to recall to the mind by an act or effort of memory; to think of again.
This time last year I wrote a post that I argued over in my head for a long time. I sent it to a mate and asked her point of view. I worried that in writing a post about the bad it would negate the good. To remember is to relive and to relive is re traumatising.
There is power in remembering. It allows you to see where you have been as a way of predicting where you will go. To watch the hands of time and make sure they keep moving. In the chapters I submitted to my supervisor this week I wrote a section on the way in which counsellors sit with people, remember with them – as a way of finding new ways to cope in the future. We look to the past to see the ways that we craft little coping mechanisms to see if they might fit with what is happening now. We are all experts on our own experience.
Between research, parenting, relationships and writing I’m forced to remember over and over. Remember the snippets of joy families have shared with me when they have worked out new ways to survive catastrophic losses, remember the smiles of the day I birthed my babies, remember that to be truly in a relationship I have to remember my potential to fall back on old ways of doing things. I stop myself and start again. I remember to write in a way that is true and honest but doesn’t find me in the foetal position in the corner of the room.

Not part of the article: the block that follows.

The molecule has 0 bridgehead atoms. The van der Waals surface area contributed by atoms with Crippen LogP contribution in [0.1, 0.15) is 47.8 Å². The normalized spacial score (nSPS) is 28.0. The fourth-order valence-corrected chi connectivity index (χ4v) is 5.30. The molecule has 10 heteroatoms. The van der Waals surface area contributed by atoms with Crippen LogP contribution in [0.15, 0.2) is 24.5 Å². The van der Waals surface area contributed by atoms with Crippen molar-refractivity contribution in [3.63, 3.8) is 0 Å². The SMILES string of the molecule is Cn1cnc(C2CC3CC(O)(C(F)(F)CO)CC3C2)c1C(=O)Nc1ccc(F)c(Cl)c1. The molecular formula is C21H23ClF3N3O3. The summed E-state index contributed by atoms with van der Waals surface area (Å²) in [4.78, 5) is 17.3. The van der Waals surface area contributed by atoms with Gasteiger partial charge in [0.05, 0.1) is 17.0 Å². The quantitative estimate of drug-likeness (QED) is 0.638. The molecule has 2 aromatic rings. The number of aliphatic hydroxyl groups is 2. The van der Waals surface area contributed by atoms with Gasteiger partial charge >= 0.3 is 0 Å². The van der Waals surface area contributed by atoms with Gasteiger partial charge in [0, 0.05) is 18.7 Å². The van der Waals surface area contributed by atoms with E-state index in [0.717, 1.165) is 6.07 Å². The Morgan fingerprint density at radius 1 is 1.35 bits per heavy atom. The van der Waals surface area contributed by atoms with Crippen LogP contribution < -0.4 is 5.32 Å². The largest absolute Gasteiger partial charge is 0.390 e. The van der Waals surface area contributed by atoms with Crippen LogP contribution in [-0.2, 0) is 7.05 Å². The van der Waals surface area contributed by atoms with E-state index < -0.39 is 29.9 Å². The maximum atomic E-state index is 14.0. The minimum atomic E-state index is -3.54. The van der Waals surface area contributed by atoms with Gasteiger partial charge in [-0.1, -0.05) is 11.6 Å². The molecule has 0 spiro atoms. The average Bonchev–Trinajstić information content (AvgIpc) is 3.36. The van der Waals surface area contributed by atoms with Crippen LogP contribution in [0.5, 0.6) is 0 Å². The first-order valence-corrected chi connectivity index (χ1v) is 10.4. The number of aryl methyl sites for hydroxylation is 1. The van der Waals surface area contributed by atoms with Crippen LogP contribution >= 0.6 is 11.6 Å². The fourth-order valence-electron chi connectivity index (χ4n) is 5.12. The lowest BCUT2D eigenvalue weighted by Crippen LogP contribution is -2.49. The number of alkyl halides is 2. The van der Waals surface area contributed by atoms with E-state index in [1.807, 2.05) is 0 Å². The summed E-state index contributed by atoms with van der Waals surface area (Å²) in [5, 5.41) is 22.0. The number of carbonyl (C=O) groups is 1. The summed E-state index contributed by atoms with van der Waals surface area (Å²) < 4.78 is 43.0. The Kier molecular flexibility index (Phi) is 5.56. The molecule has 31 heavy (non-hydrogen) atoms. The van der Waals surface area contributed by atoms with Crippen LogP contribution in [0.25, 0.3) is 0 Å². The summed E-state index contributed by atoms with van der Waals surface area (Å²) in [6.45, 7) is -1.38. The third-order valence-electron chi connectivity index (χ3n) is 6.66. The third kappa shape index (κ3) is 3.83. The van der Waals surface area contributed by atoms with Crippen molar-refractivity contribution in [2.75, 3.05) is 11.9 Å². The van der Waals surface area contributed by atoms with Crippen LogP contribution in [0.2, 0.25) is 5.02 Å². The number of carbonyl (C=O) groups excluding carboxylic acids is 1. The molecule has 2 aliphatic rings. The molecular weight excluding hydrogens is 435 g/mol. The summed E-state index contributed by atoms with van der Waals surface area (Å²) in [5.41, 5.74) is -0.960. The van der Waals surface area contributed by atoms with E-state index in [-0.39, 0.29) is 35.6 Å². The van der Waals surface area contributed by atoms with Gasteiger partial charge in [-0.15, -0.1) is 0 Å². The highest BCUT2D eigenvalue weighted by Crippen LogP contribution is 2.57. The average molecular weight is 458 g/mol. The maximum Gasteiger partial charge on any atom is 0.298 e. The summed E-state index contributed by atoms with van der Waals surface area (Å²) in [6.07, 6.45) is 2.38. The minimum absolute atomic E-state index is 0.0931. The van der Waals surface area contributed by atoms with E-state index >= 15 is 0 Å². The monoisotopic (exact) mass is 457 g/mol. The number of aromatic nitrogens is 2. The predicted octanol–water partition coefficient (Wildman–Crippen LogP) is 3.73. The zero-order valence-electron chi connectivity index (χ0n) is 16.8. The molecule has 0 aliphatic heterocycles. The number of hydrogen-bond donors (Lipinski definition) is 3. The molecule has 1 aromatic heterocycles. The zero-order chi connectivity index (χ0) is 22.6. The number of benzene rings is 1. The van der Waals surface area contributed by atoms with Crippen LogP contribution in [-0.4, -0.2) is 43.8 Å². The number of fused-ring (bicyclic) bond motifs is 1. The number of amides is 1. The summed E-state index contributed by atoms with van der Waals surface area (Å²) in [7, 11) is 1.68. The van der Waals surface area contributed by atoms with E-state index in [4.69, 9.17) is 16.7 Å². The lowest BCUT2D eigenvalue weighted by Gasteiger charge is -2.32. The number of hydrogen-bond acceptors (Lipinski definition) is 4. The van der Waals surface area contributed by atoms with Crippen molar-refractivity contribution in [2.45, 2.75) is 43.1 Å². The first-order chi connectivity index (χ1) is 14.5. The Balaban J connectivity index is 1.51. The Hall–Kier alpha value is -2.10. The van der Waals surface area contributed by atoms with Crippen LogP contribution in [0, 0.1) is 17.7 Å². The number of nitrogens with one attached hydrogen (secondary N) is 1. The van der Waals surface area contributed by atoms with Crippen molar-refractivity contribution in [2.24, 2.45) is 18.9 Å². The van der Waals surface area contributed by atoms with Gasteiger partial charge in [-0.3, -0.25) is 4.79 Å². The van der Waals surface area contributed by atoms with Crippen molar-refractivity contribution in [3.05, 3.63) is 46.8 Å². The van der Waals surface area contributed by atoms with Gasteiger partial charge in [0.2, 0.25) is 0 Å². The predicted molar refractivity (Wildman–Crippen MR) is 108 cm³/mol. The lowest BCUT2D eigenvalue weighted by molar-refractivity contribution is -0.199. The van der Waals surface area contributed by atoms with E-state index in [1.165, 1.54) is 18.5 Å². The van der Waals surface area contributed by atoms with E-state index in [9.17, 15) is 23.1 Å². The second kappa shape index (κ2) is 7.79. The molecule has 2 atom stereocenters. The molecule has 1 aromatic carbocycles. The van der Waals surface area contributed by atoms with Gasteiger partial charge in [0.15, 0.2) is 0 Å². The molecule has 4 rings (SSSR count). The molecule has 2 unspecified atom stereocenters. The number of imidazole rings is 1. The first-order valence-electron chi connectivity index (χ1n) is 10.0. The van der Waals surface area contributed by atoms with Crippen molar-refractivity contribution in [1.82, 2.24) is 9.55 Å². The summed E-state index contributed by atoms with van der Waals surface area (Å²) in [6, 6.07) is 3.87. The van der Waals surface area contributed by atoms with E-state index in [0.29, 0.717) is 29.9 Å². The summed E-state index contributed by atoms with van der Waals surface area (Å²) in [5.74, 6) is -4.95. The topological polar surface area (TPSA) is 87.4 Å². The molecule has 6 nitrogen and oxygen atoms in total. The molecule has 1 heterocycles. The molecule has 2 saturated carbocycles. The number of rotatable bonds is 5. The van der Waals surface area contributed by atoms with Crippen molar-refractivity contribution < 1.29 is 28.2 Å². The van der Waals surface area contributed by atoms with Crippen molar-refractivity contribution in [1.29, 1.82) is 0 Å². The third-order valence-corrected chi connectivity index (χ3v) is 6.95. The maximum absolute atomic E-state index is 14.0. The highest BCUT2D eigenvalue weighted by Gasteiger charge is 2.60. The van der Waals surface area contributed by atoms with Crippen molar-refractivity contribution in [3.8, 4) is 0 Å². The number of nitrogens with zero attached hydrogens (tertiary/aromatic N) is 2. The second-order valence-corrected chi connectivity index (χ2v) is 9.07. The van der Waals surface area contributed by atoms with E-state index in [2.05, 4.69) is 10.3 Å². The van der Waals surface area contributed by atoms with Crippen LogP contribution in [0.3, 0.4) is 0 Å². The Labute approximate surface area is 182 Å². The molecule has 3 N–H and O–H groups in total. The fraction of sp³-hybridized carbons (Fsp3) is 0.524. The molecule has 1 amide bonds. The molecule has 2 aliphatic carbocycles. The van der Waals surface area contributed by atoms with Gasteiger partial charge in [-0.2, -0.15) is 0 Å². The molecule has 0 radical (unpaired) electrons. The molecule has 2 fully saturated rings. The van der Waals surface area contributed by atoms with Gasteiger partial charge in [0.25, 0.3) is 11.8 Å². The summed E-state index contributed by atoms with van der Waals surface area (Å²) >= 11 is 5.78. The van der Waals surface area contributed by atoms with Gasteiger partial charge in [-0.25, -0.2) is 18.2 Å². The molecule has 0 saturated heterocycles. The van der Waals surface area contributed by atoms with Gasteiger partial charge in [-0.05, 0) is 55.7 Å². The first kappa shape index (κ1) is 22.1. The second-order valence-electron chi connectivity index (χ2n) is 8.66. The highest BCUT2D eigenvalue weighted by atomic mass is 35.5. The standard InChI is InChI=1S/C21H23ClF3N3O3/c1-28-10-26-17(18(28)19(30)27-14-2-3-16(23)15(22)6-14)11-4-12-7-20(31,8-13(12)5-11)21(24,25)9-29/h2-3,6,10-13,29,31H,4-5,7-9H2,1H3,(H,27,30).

Strangely enough every time I type corner it comes out as coroner. My work in the death field has ruined my touch typing skills.
In 2007 I got to spend a week at the Dulwich Centre in Adelaide. The lovely Micheal White spoke for 5 days about narrative therapy – about helping people reauthor their own lives. I think that I learnt a lot about the skills I might need in the counselling space but more importantly it gave me the power to reauthor my own life. Michael used to talk about ‘saying hello again’, about the bonds we could establish between people that are here and the people that are lost. A continuing bond that can occur even after a loss has happened.
I learnt that week to say hello again to myself. To remember that in all the connecting we do, we have to reconnect with ourselves.
In November, we remember.
What do you know about remembering?
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